Advertising Enquiries: China : Yang Xuan Tel: (8621) 6157 3888 Email: enquiry.cn@ubmmedica.com : Kristina Lo-Kurtz, Miranda Wong, Marisa Lam, Jacqueline Cheung Tel: (852) 2559 5888 Email: enquiry.hk@ubmmedica.com : Monica Bhatia Tel: (022) 6612 2678 Email: enquiry.in@ubmmedica.com : Ritta Pamolango, Hafta Hasibuan, Sri Damayanti Tel: (6221) 729 2662 Email: enquiry.id@ubmmedica.com : Kevin Yi Tel: (822) 3019 9350 Email: inquiry@kimsonline.co.kr

Medical Tribune is published 12 times a year (23 times in Malaysia) by UBM Medica, a division of United Business Media. Medical Tribune is on controlled circulation publication to medical practitioners in Asia. It is also available on subscription to members of allied professions. The price per annum is US$48 (surface mail) and US$60 (overseas airmail); back issues at US$5 per copy. Editorial matter published herein has been prepared by professional editorial staff. Views expressed are not necessarily those of UBM Medica. Although great effort has been made in compiling and checking the information given in this publication to ensure that it is accurate, the authors, the publisher and their servants or agents shall not be responsible or in any way liable for the continued currency of the information or for any errors, omissions or inaccuracies in this publication whether arising from negligence or otherwise howsoever, or for any consequences arising therefrom. The inclusion or exclusion of any product does not mean that the publisher advocates or rejects its use either generally or in any particular field or fields. The information contained within should not be relied upon solely for final treatment decisions. © 2012 UBM Medica. All rights reserved. No part of this publication may be reproduced in any language, stored in or introduced into a retrieval system, or transmitted, in any form or by any means (electronic, mechanical, photocopying, recording or otherwise), without the written consent of the copyright owner. Permission to reprint must be obtained from the publisher. Advertisements are subject to editorial acceptance and have no influence on editorial content or presentation. UBM Medica does not guarantee, directly or indirectly, the quality or efficacy of any product or service described in the advertisements or other material which is commercial in nature. Philippine edition: Entered as second class mail at the Makati Central Post Office under Permit No. PS-326-01 NCR, dated 9 Feb 2001. Printed by Fortune Printing International Ltd, 3rd Floor, Chung On Industrial Bldg, 28 Lee Chung Street, Chai Wan, Hong Kong. ISSN 1608-5086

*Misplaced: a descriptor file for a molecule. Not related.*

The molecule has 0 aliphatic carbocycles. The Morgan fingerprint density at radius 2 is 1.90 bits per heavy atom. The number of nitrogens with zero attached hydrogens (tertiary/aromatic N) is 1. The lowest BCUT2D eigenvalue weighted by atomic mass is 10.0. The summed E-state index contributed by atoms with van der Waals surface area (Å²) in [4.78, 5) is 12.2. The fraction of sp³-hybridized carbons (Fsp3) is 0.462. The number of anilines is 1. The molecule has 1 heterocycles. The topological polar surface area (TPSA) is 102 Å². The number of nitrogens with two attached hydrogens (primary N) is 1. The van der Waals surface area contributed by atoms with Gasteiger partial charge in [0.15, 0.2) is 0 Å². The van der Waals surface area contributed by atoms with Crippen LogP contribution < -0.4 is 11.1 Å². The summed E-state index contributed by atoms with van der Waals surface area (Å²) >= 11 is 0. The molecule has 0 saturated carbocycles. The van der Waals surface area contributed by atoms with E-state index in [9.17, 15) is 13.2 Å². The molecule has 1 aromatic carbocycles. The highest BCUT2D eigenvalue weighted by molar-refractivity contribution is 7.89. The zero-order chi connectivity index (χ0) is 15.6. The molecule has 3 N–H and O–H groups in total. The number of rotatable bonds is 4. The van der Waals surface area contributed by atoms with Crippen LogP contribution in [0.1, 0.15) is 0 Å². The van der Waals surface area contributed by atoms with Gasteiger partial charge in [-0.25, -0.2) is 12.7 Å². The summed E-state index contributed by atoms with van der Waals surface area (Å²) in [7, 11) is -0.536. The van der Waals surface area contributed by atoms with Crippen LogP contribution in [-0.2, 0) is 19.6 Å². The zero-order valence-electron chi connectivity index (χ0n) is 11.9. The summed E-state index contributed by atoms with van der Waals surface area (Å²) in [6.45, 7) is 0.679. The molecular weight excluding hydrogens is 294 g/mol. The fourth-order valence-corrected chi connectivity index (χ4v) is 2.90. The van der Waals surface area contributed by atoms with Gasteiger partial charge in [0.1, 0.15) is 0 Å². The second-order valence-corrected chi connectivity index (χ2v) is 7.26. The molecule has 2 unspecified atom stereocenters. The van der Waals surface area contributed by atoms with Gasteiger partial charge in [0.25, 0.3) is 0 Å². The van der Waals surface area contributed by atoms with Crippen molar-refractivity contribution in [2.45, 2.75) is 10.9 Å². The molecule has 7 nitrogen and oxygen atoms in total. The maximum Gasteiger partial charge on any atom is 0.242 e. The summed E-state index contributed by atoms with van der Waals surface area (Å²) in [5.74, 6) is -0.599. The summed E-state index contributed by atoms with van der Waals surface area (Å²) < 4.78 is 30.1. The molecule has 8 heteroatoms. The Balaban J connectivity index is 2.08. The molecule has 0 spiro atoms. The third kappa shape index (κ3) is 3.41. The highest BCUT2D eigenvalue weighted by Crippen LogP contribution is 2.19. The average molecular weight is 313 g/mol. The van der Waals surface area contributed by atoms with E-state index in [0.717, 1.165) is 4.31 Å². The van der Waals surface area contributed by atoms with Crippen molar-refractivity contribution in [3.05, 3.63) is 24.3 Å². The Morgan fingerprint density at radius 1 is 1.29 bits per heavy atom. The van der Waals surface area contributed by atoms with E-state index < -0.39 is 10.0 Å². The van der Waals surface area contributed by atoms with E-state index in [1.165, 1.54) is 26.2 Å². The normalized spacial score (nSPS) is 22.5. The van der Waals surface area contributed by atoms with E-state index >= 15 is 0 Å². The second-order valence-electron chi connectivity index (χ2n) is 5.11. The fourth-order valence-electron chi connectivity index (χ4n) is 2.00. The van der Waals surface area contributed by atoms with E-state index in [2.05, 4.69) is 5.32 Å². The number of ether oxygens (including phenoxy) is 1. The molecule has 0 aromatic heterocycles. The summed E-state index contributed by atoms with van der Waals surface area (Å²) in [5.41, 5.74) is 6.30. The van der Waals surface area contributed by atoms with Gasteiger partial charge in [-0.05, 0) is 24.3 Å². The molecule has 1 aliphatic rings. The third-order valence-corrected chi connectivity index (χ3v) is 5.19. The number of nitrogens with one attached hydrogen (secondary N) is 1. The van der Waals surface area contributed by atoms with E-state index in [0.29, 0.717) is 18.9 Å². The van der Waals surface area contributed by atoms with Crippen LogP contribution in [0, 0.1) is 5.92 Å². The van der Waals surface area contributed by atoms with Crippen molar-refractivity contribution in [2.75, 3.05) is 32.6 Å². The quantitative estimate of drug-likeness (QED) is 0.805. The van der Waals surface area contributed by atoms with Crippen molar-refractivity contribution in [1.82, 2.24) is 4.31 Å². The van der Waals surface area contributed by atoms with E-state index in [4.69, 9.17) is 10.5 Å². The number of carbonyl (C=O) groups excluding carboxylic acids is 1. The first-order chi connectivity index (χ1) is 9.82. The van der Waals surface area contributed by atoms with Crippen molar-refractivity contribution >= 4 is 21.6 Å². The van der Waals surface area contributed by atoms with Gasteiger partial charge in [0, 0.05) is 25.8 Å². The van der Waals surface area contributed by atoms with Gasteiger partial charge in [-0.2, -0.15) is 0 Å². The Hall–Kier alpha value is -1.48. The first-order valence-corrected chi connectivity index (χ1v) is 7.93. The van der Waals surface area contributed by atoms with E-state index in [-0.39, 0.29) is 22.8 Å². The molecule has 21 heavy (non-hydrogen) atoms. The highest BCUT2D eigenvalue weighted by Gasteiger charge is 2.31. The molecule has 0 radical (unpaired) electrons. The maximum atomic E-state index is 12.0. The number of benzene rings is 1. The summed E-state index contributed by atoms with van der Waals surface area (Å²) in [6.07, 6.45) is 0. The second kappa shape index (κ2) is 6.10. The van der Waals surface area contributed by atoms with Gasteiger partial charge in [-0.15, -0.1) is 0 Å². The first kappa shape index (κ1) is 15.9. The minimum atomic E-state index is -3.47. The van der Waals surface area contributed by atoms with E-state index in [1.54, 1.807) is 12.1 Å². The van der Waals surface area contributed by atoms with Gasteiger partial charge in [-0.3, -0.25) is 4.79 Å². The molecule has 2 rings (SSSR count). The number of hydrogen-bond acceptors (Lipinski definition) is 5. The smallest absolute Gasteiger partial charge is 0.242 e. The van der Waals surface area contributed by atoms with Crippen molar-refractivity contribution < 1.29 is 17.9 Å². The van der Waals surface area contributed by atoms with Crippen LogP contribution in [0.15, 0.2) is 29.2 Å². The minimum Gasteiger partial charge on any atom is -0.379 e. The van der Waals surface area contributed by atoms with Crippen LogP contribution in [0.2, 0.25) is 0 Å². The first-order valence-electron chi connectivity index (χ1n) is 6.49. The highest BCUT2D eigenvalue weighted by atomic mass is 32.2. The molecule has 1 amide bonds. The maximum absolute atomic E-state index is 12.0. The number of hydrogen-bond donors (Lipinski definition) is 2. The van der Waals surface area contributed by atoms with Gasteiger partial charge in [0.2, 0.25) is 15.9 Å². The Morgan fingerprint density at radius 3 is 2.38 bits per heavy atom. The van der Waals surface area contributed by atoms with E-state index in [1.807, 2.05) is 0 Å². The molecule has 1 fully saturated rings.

Hong Kong

India

Indonesia

Korea

You're Reading a Free Preview

Download
scribd
/*********** DO NOT ALTER ANYTHING BELOW THIS LINE ! ************/ var s_code=s.t();if(s_code)document.write(s_code)//-->